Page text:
The Parable of the Talents and Callings
NCW 21, July 1995
Q. The parable of the talents interests me alot. In it Jesus says that those who don't use their talents have them taken away, and that these are given to others who are more faithful in magnifying their stewardship. But could this parable be approached in a different way? What if, for example, the Lord called me on a mission to Samoa and I refused to go, so someone else was called. Am I, in fact, losing out?
Yes, I believe (in this hypothetical situation) you would be. When God calls us to do a particular task the blessings are always two-fold. Firstly, the one called is being blessed -- a mission to Samoa would, if it had been ordained by God to it, equip you for other tasks in life and enable you to magnify other callings. Secondly -- and this is what we tend to focus on -- others are blessed by your preaching of the Gospel.
But consider also -- your faithfulness in completing your mission to the Samoans will, in blessing you, also bless others later on, because the skills and knowledge you obtain on your mission will help you magnify other gifts, and so on. Every call which the Lord gives you is designed to make you grow and therefore bless others. Your being blessed because of your obedience and faithfulness is therefore to indirectly magnify other stewardships -- other talents -- which as yet may be hidden. And your faithfulness in completing the unhidden stewardship reveals other stewardships in the future.
There are many people in the Church who do not understand the importance of apparently menial tasks which are sometimes given them. Sometimes the attitude of people is that the task is unimportant and can be left to someone else. But this is fundamentally wrong. What may appear to be a "menial" task to you now may well be the key to other greater tasks in the future, without which these greater tasks could not be performed.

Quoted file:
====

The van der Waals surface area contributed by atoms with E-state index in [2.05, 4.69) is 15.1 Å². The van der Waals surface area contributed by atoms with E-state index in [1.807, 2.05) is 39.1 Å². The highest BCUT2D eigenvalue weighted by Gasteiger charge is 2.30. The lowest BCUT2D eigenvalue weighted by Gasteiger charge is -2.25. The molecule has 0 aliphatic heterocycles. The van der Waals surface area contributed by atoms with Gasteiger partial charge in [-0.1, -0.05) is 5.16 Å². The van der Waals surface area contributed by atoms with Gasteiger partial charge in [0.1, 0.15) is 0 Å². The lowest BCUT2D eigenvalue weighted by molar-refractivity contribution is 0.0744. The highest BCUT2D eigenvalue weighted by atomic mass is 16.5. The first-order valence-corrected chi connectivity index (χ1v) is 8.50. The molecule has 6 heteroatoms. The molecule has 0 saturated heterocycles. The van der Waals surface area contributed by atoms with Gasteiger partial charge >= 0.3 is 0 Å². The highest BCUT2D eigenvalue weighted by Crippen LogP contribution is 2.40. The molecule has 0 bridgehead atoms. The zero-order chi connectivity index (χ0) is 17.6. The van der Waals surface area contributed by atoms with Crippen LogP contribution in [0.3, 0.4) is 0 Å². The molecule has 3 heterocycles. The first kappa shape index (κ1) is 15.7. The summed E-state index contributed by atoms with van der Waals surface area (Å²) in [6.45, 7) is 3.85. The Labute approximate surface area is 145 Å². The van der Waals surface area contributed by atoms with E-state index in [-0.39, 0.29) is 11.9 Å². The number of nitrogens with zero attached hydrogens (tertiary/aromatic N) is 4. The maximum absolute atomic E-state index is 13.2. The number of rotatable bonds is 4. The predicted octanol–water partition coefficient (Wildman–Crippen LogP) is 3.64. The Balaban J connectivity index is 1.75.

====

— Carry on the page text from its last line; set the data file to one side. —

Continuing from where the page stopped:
Most so-called "menial" tasks actually confer an important self-discipline which is absolutely essential for callings with greater responsibility. For example, the New Testament says a loving and orderly marriage is a requirement of all those who would be deacons, deaconesses or elders because of the spiritual, emotional and physical discipline it imputes to those who would be shepherds over God's people. Self-control and patience is another requirement of this office, things which are usually forcibly learned in youth when the tendency is to impatience and rebelliousness.
So do not spurn menial jobs or refuse to accept calls from the Lord which appear to have no meaning in the present. These calls are the gateway into an abundant spiritual life in the future. Christian discipleship, and the gifts obtained by it, require much sweat and tears, like all worthwhile things. So, yes, by refusing a call could mean that you, as well as others, are seriously losing out.
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Last updated on 2 May 1998
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